For example, a bike that has an average leverage ratio of 2.5:1 means that every 2.5mm of axle movement equates to 1mm of shock movement, on average. As it is a ratio, it does not use units - it is dimensionless.
It sounds relatively simple, however on most frames it will not be exactly 2.5:1 everywhere in the travel - that is only an average based on the overall trajectory. By plotting the leverage ratio at each part of the travel, we get the leverage rate curve.
The ‘leverage rate curve’ is the graph, specifically plotted to the bikes suspension design. These are usually published by frame manufacturers, and can also be found here.
This is an example leverage rate curve below for a 2022 Transition Spire 29”, compared with some other bikes:
Most modern full suspension bikes come with average leverage ratios somewhere between 2:1 and 3:1.
While it is not necessary to break down what is happening at each point in the travel, the average leverage ratio and how it changes can mean different things. Generally there are three different leverage rate curves found on modern mountain bikes: Linear, Rising Rate (Progressive), and 'Falling Rate' (sometimes called regressive, though this term is technically ambiguous). A “rising rate” or progressive design refers to a design that creates a rising spring rate when measured at the wheel, as the suspension compresses. This is more intuitive to visualize from the Motion Ratio (the inverse of leverage ratio) or motion rate curve. A leverage rate curve that begins at 4:1 and drops to 2:1 over the travel, is the inverse of a motion rate curve that begins at 0.25:1 and increases to 0.50:1.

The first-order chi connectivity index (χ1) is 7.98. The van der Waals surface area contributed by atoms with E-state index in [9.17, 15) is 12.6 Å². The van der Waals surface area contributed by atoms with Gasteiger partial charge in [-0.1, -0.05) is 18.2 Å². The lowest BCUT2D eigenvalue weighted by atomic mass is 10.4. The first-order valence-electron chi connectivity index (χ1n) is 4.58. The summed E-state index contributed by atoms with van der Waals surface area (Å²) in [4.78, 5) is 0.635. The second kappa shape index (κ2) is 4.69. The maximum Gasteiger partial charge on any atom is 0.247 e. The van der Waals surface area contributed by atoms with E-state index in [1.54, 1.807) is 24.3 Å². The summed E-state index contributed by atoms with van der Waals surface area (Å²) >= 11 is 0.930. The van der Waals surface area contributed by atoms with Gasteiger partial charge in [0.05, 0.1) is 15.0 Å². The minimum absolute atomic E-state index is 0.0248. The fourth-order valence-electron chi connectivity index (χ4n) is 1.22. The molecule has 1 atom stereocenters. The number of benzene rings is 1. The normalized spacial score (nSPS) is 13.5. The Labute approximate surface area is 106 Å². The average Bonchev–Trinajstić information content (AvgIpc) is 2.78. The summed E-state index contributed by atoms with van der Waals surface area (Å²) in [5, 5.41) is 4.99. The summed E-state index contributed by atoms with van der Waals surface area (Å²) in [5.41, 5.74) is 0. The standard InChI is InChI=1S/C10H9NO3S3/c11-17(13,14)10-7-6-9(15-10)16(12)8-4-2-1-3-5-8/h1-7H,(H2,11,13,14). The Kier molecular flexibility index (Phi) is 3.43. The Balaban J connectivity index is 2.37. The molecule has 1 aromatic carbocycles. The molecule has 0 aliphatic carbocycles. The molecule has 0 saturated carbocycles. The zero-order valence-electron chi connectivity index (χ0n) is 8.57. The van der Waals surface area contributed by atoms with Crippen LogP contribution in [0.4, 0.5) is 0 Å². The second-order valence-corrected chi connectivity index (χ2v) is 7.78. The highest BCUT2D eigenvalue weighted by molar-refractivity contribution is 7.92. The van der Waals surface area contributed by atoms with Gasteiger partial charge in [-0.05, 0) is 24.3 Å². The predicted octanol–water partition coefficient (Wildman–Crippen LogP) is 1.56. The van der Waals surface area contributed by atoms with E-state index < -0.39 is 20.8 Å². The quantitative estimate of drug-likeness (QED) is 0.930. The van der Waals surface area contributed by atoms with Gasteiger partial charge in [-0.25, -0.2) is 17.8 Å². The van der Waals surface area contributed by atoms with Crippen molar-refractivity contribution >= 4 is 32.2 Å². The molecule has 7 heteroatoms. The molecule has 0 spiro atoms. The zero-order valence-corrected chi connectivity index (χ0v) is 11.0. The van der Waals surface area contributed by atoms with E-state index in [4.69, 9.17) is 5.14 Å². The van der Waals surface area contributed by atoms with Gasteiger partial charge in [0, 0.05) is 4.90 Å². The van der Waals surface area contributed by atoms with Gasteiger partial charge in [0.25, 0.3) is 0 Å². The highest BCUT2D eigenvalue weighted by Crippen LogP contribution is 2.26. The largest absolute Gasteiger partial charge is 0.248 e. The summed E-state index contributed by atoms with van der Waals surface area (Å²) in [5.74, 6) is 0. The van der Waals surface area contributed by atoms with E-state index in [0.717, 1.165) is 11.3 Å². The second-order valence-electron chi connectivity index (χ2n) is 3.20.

Progressive Leverage Rate Curve
Since everyone in the bike industry seems to use leverage rate rather than motion rate, we’ll discuss it in those terms. A progressive leverage rate curve (or a progressive segment of a leverage rate curve) is where the curve trends down on a graph (like the Transition Spire in the graph above). This means that the amount of force required to move the rear wheel a given increment is increasing because as the suspension compresses further, the leverage that the axle has over the shock is decreasing. An alternative way to consider it is that the mechanical advantage that the shock has over the axle is increasing.
While this can seem confusing as the number seems to be decreasing from 3 to 2.35, hopefully this diagram can explain it: